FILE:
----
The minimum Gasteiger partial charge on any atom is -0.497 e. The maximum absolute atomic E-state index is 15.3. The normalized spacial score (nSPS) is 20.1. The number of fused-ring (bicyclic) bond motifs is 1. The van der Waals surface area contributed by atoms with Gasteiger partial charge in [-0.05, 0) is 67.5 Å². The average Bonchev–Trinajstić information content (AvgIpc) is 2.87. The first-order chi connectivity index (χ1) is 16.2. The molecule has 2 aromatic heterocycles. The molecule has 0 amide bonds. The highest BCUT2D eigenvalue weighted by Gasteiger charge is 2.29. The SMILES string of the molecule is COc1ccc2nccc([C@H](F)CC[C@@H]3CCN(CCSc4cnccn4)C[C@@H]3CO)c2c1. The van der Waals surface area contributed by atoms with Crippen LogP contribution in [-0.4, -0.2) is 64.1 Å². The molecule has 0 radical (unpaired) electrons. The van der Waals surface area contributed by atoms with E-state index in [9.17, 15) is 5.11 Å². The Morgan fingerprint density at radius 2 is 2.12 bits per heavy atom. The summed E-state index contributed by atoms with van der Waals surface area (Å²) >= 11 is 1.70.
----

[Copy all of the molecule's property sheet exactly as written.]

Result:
The minimum Gasteiger partial charge on any atom is -0.497 e. The maximum absolute atomic E-state index is 15.3. The normalized spacial score (nSPS) is 20.1. The number of fused-ring (bicyclic) bond motifs is 1. The van der Waals surface area contributed by atoms with Gasteiger partial charge in [-0.05, 0) is 67.5 Å². The average Bonchev–Trinajstić information content (AvgIpc) is 2.87. The first-order chi connectivity index (χ1) is 16.2. The molecule has 2 aromatic heterocycles. The molecule has 0 amide bonds. The highest BCUT2D eigenvalue weighted by Gasteiger charge is 2.29. The SMILES string of the molecule is COc1ccc2nccc([C@H](F)CC[C@@H]3CCN(CCSc4cnccn4)C[C@@H]3CO)c2c1. The van der Waals surface area contributed by atoms with Crippen LogP contribution in [-0.4, -0.2) is 64.1 Å². The molecule has 0 radical (unpaired) electrons. The van der Waals surface area contributed by atoms with E-state index in [9.17, 15) is 5.11 Å². The Morgan fingerprint density at radius 2 is 2.12 bits per heavy atom. The summed E-state index contributed by atoms with van der Waals surface area (Å²) >= 11 is 1.70.